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OFF-WHITE c/o ART DAD
OFF-WHITE c/o ART DADPhotography Melissa Collett

How to dress like an Art Dad

After debuting a capsule collection at this week’s OFF-WHITE show, Tremaine and Acyde of No Vacancy Inn discuss their latest project

What the hell is an Art Dad? That’s the question we put forward to the world back in August, when Dazed writer Calum Gordon broke down the term with its originators – Tremaine Emory and Acyde of nomadic nightlife duo No Vacancy Inn. Put simply: it’s Lisa Bonet and Luka Sabbat. Kurt Cobain and Julian Schnabel. John and Yoko and Kanye West. Got it?

Ok, how about this. “Art Dad is a reaction to everything being about ‘youth youth youth’,” Emory told us. “There’s something to be said for being responsible, having health care, taking care of business but still having fun.” You don’t have to be a dad to be an Art Dad – you don’t even have to be a man. It’s about having a relentless creative drive, your own personal style, and a sense of maturity that is perhaps beyond your years.

Now, a new dimension has been added to the phenomenon. At this week’s OFF-WHITE show in Paris, the opening look to hit the runway featured an oversized shearling coat which was one of a line up of pieces in a new OFF-WHITE c/o ART DAD capsule collection, which features tees, socks and a leopard print boiler suit, among other items. “Virgil started a group chat with me like, "Yo, the streets are talking. You guys have set a tone with this... this needs to go from Instagram to reality,” Emory explained this week at the Art Dad pop-up showroom, while A$AP Bari and Fear of God designer Jerry Lorenzo caught up, and Luka Sabbat tried on a coat. Working together with Abloh and the OFF-WHITE design team, they created the pieces, including tees bearing the phrases “Late Nights, Early Mornings” and “Cigars and Tequila” – cornerstones in the Art Dad lifestyle.

“Art Dad is a reaction to everything being about ‘youth youth youth’. There’s something to be said for being responsible, having health care, taking care of business but still having fun” – Tremaine Emory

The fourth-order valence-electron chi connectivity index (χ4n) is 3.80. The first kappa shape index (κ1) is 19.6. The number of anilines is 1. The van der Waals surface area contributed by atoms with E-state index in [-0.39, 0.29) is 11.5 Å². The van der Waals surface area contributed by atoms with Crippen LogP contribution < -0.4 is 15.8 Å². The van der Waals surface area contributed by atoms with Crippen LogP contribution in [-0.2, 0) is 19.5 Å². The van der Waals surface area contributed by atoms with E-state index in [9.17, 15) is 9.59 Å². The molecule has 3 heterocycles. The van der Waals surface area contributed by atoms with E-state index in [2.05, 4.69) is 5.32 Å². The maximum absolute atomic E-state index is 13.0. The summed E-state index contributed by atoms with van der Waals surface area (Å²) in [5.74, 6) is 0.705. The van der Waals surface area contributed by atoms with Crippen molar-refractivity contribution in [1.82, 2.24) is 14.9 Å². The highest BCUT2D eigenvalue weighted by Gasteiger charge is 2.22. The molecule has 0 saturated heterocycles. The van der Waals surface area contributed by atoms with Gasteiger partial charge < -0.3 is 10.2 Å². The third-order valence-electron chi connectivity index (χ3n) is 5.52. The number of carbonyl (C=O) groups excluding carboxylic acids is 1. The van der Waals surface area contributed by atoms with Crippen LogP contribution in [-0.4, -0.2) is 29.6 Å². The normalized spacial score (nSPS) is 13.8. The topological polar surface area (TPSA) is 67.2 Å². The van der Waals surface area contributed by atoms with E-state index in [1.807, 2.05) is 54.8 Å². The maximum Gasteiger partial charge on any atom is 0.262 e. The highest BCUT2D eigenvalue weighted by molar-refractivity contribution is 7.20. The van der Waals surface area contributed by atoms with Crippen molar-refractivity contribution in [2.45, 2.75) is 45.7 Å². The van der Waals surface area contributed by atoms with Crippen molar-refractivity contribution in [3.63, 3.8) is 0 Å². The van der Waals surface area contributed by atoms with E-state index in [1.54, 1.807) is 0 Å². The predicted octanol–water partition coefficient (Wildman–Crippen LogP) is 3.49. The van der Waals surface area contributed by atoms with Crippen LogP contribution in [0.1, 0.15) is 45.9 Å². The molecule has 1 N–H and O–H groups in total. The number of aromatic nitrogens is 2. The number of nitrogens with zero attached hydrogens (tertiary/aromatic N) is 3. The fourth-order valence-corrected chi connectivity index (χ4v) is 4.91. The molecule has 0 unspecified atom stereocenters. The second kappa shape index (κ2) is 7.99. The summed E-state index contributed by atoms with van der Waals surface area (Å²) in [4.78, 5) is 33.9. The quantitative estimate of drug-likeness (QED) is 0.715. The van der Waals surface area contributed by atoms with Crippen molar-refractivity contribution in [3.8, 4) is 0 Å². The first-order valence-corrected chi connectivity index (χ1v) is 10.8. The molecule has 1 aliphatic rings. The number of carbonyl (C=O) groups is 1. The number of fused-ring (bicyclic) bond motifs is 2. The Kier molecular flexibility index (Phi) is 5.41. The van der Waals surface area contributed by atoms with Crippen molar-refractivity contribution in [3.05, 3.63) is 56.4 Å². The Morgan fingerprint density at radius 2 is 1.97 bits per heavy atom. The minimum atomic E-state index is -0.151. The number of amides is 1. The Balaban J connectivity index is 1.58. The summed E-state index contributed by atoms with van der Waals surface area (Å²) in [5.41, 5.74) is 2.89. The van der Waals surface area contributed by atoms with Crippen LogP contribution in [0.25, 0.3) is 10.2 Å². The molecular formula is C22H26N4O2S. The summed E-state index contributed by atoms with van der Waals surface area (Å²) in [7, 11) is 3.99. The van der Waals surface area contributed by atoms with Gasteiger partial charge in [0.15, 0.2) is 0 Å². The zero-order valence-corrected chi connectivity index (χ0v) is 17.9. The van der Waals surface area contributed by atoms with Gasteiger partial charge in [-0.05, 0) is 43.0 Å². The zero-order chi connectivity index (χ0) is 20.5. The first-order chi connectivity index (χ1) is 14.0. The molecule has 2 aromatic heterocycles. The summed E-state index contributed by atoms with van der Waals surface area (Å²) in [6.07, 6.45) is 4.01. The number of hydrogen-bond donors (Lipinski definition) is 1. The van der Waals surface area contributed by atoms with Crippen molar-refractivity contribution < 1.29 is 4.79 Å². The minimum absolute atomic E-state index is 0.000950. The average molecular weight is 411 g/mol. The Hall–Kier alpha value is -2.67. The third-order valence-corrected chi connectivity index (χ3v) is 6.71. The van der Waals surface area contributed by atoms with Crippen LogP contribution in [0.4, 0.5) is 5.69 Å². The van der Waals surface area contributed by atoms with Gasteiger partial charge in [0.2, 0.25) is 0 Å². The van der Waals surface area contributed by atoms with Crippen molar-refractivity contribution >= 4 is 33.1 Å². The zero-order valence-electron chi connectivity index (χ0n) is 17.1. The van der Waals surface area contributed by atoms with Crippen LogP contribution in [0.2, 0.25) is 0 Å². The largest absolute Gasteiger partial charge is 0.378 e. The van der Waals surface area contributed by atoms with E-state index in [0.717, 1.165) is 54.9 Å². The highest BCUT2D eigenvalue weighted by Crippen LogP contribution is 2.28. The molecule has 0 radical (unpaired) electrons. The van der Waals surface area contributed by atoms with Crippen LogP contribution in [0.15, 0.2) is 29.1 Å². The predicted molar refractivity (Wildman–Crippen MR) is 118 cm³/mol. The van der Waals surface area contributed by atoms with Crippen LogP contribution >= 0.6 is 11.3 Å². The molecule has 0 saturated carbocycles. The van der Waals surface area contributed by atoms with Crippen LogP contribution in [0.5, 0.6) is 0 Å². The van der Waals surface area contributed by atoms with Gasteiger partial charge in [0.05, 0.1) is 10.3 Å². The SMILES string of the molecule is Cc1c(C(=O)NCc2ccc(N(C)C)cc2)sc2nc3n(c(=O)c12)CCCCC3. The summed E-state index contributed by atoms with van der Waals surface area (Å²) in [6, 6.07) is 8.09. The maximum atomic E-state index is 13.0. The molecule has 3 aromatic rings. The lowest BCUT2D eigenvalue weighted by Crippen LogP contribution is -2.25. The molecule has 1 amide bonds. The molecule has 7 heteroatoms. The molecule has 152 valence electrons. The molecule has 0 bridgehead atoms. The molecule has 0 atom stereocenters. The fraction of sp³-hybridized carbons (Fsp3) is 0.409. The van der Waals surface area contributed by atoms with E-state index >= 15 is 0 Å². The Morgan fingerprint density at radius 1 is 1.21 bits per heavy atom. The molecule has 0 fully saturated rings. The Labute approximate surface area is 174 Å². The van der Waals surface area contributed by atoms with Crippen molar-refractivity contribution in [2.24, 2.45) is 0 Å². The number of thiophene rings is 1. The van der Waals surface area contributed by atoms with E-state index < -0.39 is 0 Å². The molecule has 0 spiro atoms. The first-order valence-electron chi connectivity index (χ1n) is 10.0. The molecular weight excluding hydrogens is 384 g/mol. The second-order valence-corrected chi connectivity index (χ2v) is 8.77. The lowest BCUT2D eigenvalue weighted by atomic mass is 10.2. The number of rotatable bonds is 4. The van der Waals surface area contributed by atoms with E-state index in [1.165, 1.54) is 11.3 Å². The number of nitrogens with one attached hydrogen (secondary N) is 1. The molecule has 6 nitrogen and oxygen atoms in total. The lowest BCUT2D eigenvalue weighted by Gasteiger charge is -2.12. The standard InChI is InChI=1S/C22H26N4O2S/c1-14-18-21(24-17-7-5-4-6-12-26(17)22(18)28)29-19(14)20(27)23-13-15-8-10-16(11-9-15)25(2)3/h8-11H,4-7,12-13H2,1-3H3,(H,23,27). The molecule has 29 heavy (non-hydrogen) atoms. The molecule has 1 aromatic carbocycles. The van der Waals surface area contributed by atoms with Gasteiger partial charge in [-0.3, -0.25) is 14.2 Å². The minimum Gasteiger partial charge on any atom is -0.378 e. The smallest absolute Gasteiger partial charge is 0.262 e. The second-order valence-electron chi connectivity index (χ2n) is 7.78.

The clothes, inspired in part by the off duty style of futurist artists like Fortunato Depero, are made based on the Art Dad take on dressing – layering up whatever you want to wear, however works. “The whole idea with the Art Dad thing is that you just throw it on with whatever you're wearing, literally the way Tremaine is dressed right now,” says Acyde. (If you’re wondering, there’s some expert layering of a vintage Malcolm X t-shirt under a camel Marc Jacobs coat). “That’s why someone, or the overly trained eye, will look at this and say – ‘Hey, there's no outfits here.’ Even if we do launch a collection it won’t be outfit based,” adds Emory. “I don’t buy outfits. I buy stuff that works with what I have already.”

Emory and Acyde are quick to point out that they aren’t about to drop everything to focus only on designing for Art Dads – after all, they do already have a sell out line of t-shirts in Dover Street Market under No Vacany Inn. “We’re quite ambitious, Tremaine and I, so the vision could be like – we might actually just do a chair for our next collection!” Acyde says. “We’re not fashion designers, so there’s no point in putting us in the category of like, ‘Oh, you’ve got to keep making clothes, now you’ve got to sell it. Hopefully, we can just keep making stuff.” So, next stop Art Dad furniture? Watch this space.